How SSA applies the drug addiction and alcoholism rules to the sequential evaluation process, with chart.
By Thomas E. Bush
Excerpted from Social Security Disability Practice
- Issue #1: Is Drug Addiction or Alcoholism Involved in the Claimant’s Case?
- Issue #2: Would the Claimant Be Able to Work If the Claimant Stopped Using Drugs or Alcohol?
- Chart: Is Drug Addiction or Alcoholism a Contributing Factor Material to Determination of Disability?
If a claimant’s drug addiction or alcoholism is a “contributing factor material to the determination of disability,” that claimant will be found ineligible for disability benefits from the Social Security Administration. 42 U.S.C. §423(d)(2)(C) provides:
An individual shall not be considered to be disabled for purposes of this title if alcoholism or drug addiction would (but for this subparagraph) be a contributing factor material to the Commissioner’s determination that the individual is disabled.
SSA applies the drug addiction and alcoholism rules to the sequential evaluation process by, in effect, creating an additional step. That is, the five step sequential evaluation process is applied taking into consideration all of a claimant’s limitations, including any that may arise from drug addiction or alcoholism. If the claimant is found not disabled at any point in the five step process, then, of course, that ends the inquiry. But if the claimant is found disabled under the five step process, then the decision maker must move on to the next step, to determine if drug addiction or alcoholism is a contributing factor material to the determination of disability. See POMS §DI 90070.050B, reprinted at §249.2.
At this next step in the evaluation, there are two issues: first, is drug addiction or alcoholism involved in the claimant’s case? To address this issue, SSA relies on the criteria for either of two “substance use disorders” in DSM-IV, “substance dependence” or “substance abuse.” Note that an individual’s own statement that he is a drug addict or alcoholic is not, by itself, sufficient. This impairment, like all impairments, must be established by medical evidence. Nevertheless, because of the broad nature of the criteria, a substance use disorder is relatively easy for SSA to establish whenever an “individual’s maladaptive pattern of substance use leads to clinically significant impairment or distress.” POMS §DI 90070.050C.2, reprinted at §249.2.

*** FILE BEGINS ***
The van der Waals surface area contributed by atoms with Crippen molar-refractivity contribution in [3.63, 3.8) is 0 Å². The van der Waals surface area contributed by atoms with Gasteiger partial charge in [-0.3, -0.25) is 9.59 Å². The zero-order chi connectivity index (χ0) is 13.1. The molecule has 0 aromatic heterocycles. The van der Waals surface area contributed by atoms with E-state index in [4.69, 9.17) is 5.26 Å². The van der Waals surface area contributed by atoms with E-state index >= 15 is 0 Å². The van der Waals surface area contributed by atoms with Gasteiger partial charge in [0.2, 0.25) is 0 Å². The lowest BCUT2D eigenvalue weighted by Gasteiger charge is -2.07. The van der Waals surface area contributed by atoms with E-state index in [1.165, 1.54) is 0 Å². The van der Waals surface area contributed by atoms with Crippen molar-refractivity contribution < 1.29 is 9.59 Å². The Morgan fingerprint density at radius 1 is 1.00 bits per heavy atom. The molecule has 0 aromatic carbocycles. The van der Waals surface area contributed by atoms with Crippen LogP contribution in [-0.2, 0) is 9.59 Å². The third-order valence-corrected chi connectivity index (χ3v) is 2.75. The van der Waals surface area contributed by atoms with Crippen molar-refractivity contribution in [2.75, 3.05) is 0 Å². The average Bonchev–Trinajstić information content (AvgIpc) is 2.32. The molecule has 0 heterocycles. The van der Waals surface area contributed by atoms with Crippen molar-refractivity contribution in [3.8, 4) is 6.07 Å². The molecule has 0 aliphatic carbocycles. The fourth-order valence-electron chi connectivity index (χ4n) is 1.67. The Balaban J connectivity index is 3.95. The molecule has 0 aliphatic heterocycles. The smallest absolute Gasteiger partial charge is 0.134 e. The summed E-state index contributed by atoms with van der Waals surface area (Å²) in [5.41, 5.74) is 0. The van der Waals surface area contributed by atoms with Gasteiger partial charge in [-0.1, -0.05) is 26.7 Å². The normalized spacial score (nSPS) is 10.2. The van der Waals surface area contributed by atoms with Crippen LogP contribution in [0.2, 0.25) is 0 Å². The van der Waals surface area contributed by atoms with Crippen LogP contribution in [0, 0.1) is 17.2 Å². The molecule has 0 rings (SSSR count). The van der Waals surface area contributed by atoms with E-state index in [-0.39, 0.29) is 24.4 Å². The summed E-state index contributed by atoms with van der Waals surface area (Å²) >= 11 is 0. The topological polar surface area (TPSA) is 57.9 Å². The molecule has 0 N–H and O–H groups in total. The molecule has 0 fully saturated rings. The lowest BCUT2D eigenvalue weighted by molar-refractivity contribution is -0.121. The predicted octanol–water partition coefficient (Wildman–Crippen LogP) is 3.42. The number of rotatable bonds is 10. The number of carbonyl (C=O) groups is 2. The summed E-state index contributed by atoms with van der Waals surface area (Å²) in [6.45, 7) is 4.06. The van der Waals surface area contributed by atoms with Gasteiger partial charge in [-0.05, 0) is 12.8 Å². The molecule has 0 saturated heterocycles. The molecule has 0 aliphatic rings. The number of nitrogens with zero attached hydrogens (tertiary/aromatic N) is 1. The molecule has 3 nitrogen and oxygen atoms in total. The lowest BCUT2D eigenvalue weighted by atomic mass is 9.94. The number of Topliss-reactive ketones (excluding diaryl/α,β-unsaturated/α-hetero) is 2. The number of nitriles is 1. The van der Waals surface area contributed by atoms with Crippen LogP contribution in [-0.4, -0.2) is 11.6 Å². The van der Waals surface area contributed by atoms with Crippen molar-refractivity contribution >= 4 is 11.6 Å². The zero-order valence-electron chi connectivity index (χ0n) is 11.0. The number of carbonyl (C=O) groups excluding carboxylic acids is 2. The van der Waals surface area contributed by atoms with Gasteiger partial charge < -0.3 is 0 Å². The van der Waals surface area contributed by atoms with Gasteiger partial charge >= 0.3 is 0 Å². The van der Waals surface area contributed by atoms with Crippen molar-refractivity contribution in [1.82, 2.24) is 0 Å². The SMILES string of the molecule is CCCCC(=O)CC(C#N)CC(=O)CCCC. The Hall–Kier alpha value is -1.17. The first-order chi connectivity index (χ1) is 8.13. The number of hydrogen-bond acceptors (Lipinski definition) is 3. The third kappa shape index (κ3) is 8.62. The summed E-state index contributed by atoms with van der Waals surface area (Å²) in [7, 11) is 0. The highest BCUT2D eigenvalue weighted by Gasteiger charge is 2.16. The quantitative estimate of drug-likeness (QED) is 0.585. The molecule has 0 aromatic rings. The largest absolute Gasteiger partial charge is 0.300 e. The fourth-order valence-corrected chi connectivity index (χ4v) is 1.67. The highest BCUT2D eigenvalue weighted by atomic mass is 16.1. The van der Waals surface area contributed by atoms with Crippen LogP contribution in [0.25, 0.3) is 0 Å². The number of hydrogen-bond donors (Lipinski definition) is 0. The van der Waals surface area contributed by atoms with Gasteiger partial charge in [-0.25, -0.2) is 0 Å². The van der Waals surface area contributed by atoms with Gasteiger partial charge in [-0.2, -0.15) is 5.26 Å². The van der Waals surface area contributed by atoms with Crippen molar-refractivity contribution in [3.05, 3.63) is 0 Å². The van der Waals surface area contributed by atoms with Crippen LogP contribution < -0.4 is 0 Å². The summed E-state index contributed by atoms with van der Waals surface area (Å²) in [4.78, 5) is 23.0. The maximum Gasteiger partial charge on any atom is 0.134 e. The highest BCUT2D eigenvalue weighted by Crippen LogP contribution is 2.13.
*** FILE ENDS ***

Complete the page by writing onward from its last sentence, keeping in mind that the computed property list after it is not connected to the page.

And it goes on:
The second issue, however, is considerably more difficult to determine: Would the claimant be able to work if the claimant stopped using drugs or alcohol? 20 C.F.R. §404.1535 provides:
(a) General. If we find that you are disabled and have medical evidence of your drug addiction or alcoholism, we must determine whether your drug addiction or alcoholism is a contributing factor material to the determination of disability.
(b) Process we will follow when we have medical evidence of your drug addiction or alcoholism.
(1) The key factor we will examine in determining whether drug addiction or alcoholism is a contributing factor material to the determination of disability is whether we would still find you disabled if you stopped using drugs or alcohol.
(2) In making this determination, we will evaluate which of your current physical and mental limitations, upon which we based our current disability determination, would remain if you stopped using drugs or alcohol and then determine whether any or all of your remaining limitations would be disabling.
(i) If we determine that your remaining limitations would not be disabling, we will find that your drug addiction or alcoholism is a contributing factor material to the determination of disability.
(ii) If we determine that your remaining limitations are disabling, you are disabled independent of your drug addiction or alcoholism and we will find that your drug addiction or alcoholism is not a contributing factor material to the determination of disability.
Note that the cause of the claimant’s other potentially disabling impairment is not relevant. It doesn’t matter if, for example, the other impairment is cirrhosis of the liver brought on by the claimant’s drinking. The only relevant inquiry is whether cirrhosis of the liver would continue to be disabling if the claimant stopped drinking now.
Although nothing in the law or regulations changes the traditional allocation of the burden of proof, which shifts to SSA after a claimant proves he or she is incapable of performing past relevant work, a question has arisen in the courts about who has the burden of proving that a claimant would be incapable of working if he or she stopped using drugs or alcohol. In Brown v. Apfel, 192 F.3d 492, 498 (5th Cir. 1999), the Fifth Circuit Court of Appeals concluded that the claimant has the burden to show that drug addiction or alcoholism is not a contributing factor material to the finding of disability. Thus, the claimant must show that she would be incapable of working if she stopped using drugs or alcohol. This position has been adopted by Mittelstedt v. Apfel, 204 F.3d 847 (8th Cir. 2000); Pettit v. Apfel, 218 F.3d 901, 903 (8th Cir. 2000); Doughty v. Apfel, 245 F.3d 1274, 1280 (11th Cir. 2001); and Parra v. Astrue, 481 F.3d 742, 748 (9th Cir. 2007).